There are five different types of jet ski anchors: fluke anchor, sandbag anchor, screw anchor, mushroom anchor, and folding anchor. Each one operates slightly differently and is ideal for a slightly different kind of water condition. It’s important to understand the type of anchoring you’ll be doing, and choose an anchor accordingly.

Fluke Anchor

This is a traditional boat anchor, typically seen on the front of sailboats and yachts. It’s also known as a Danforth anchor. It comes in all sizes, and the smallest ones are appropriate for a jet ski. They’re a bit bulky and can be hard to carry on a PWC, but provide excellent holding in sand, or mud.

This is our recommended type of anchor for ocean fishing.

Sandbag Anchor

This is simply a bag filled with sand. It’s popular among jet skiers because it’s cheap and easy to carry. You can take the empty bag with you and just fill it up before you drop it. Then, once you’re done, empty it and take the empty bag home.

The problem with this type of anchor is that it’s only good in calm waters with no current. Never attempt to use this type of anchor in the ocean.

Screw Anchor

This type of anchor resembles a giant screw. It can only be used in shallow waters because it must be manually screwed into the ground. It’s lightweight and easy to store and provides excellent holding as long as it is properly set.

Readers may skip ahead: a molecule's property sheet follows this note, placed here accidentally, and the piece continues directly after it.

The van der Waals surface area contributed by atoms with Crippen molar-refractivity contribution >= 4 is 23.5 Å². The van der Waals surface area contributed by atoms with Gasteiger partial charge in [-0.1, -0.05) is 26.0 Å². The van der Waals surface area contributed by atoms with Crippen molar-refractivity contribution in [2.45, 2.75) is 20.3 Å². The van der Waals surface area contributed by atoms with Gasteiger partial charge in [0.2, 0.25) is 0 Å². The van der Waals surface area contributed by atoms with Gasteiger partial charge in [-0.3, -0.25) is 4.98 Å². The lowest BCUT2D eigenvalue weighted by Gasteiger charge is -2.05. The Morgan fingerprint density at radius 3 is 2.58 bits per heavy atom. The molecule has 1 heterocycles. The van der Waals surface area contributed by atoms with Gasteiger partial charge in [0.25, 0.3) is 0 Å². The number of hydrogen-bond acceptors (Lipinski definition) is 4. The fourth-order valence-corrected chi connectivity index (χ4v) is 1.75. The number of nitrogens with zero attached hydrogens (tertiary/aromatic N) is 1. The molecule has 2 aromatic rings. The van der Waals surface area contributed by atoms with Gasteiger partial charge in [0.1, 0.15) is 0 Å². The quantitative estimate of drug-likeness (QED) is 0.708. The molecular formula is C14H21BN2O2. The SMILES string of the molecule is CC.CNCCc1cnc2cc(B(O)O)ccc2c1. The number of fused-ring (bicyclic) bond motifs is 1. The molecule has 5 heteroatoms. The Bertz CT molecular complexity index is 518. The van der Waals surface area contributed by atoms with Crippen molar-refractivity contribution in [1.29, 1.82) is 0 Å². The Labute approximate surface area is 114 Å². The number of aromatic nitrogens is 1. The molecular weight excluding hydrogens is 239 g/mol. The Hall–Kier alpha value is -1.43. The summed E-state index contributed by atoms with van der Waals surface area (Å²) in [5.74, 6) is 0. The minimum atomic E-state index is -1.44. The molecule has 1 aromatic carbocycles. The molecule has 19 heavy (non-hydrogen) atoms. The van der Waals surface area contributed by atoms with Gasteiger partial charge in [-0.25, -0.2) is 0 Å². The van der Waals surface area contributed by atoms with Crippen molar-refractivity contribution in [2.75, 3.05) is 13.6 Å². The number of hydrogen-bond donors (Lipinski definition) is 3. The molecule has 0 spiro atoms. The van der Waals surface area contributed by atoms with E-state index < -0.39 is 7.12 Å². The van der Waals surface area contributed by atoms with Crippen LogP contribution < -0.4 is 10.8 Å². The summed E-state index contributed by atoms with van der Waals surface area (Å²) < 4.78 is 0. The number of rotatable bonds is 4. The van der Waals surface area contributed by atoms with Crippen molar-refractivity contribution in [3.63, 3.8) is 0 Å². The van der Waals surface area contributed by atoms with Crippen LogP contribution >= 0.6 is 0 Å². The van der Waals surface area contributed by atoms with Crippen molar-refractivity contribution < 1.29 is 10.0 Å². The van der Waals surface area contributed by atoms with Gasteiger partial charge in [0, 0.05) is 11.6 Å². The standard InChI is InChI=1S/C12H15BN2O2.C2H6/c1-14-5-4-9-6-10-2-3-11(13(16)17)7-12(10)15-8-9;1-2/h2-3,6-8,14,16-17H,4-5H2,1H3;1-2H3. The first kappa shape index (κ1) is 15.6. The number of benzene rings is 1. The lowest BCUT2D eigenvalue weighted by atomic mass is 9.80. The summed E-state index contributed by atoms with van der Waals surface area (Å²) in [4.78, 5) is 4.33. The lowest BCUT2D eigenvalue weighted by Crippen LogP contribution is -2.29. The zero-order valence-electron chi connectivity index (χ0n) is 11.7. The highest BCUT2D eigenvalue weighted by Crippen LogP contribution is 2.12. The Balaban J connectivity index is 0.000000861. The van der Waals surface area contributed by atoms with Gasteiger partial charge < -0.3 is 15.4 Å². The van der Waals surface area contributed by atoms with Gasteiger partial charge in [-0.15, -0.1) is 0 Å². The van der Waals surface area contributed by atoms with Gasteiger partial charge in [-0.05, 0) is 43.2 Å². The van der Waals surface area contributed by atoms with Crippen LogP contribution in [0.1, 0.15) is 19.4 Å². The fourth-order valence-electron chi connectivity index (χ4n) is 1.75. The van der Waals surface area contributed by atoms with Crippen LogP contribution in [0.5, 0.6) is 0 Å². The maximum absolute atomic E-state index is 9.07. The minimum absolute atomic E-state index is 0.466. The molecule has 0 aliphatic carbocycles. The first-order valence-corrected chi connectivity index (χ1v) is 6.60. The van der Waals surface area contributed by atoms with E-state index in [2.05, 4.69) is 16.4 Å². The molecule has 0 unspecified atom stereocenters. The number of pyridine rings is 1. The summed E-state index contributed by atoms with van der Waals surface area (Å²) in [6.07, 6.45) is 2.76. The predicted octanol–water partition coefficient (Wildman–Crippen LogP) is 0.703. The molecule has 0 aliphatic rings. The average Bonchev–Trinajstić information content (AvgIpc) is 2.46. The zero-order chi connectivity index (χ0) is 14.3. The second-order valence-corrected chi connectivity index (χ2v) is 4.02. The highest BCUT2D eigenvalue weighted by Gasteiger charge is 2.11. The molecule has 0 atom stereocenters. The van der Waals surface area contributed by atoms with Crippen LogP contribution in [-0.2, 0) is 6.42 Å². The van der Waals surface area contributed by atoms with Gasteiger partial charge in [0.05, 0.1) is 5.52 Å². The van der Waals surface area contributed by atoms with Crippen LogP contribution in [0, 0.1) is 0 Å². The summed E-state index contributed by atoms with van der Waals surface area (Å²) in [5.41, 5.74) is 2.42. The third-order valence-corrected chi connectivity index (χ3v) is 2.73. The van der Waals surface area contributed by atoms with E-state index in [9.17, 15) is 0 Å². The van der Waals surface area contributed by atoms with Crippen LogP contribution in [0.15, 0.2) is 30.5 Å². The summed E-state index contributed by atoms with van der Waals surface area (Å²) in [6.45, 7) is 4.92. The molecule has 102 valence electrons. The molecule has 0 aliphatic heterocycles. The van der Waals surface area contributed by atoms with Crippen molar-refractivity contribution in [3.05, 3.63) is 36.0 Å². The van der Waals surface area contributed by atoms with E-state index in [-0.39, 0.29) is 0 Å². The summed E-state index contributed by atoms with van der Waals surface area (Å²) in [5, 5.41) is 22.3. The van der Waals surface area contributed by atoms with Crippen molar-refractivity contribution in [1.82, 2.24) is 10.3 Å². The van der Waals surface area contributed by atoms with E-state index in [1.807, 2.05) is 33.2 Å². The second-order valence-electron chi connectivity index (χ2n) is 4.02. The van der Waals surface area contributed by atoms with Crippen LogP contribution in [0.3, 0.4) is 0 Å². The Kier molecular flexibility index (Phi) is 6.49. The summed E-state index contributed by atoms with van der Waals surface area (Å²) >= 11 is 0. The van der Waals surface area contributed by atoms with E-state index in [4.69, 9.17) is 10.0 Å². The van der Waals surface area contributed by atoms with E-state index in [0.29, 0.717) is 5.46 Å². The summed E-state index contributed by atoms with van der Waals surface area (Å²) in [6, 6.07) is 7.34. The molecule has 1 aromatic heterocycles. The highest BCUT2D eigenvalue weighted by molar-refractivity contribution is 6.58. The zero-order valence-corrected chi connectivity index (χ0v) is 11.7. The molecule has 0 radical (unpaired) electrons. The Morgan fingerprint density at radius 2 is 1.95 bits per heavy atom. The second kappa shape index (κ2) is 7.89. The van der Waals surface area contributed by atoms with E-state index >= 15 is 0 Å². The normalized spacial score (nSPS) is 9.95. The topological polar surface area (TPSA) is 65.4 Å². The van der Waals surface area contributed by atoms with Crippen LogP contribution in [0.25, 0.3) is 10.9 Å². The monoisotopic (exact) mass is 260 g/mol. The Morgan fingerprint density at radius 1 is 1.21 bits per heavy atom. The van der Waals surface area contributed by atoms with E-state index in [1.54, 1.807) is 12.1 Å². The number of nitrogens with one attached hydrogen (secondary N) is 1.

If you’re using this type of anchor, make sure you educate yourself on how to properly set it.

Mushroom Anchor

A mushroom anchor looks like an upside-down mushroom. When dropped, it will bury itself in either sand or mud until it has displaced its entire weight. It provides great holding on the ocean floor and is our next recommended type of anchor for ocean fishing.

Folding Anchor

A folding anchor is easy to store and carry and provides surprisingly good holding in either mud or sand. We recommend this as a third option after fluke anchors and mushroom anchors for ocean fishing.

Final Word

For a novice, fishing from a jet ski can seem daunting, but with some simple planning and preparation, jet ski fishing can be a rewarding and perfectly safe adventure.

Are you an experienced jet ski fisherman or fisherwoman? Share some of your favorite safety tips!